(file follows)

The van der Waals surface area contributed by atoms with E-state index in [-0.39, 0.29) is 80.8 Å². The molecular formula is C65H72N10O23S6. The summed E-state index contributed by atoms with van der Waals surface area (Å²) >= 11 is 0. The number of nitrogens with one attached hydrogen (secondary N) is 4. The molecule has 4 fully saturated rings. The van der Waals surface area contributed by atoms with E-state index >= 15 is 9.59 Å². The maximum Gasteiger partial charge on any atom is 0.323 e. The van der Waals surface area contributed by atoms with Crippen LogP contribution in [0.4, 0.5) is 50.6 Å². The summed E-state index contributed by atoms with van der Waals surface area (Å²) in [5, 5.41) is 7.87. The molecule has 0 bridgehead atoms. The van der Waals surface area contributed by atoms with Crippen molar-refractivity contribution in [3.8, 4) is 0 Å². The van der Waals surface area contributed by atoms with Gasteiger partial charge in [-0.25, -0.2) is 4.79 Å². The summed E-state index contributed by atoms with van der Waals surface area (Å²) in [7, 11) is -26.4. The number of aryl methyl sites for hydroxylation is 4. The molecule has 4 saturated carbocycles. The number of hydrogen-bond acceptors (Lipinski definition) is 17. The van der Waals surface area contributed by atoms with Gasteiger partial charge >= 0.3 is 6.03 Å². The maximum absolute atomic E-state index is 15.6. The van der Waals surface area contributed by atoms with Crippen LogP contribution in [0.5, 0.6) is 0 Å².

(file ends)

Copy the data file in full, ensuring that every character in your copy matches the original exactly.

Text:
The van der Waals surface area contributed by atoms with E-state index in [-0.39, 0.29) is 80.8 Å². The molecular formula is C65H72N10O23S6. The summed E-state index contributed by atoms with van der Waals surface area (Å²) >= 11 is 0. The number of nitrogens with one attached hydrogen (secondary N) is 4. The molecule has 4 fully saturated rings. The van der Waals surface area contributed by atoms with E-state index >= 15 is 9.59 Å². The maximum Gasteiger partial charge on any atom is 0.323 e. The van der Waals surface area contributed by atoms with Crippen LogP contribution in [0.4, 0.5) is 50.6 Å². The summed E-state index contributed by atoms with van der Waals surface area (Å²) in [5, 5.41) is 7.87. The molecule has 0 bridgehead atoms. The van der Waals surface area contributed by atoms with Crippen molar-refractivity contribution in [3.8, 4) is 0 Å². The van der Waals surface area contributed by atoms with Gasteiger partial charge in [-0.25, -0.2) is 4.79 Å². The summed E-state index contributed by atoms with van der Waals surface area (Å²) in [7, 11) is -26.4. The number of aryl methyl sites for hydroxylation is 4. The molecule has 4 saturated carbocycles. The number of hydrogen-bond acceptors (Lipinski definition) is 17. The van der Waals surface area contributed by atoms with Gasteiger partial charge >= 0.3 is 6.03 Å². The maximum absolute atomic E-state index is 15.6. The van der Waals surface area contributed by atoms with Crippen LogP contribution in [0.5, 0.6) is 0 Å².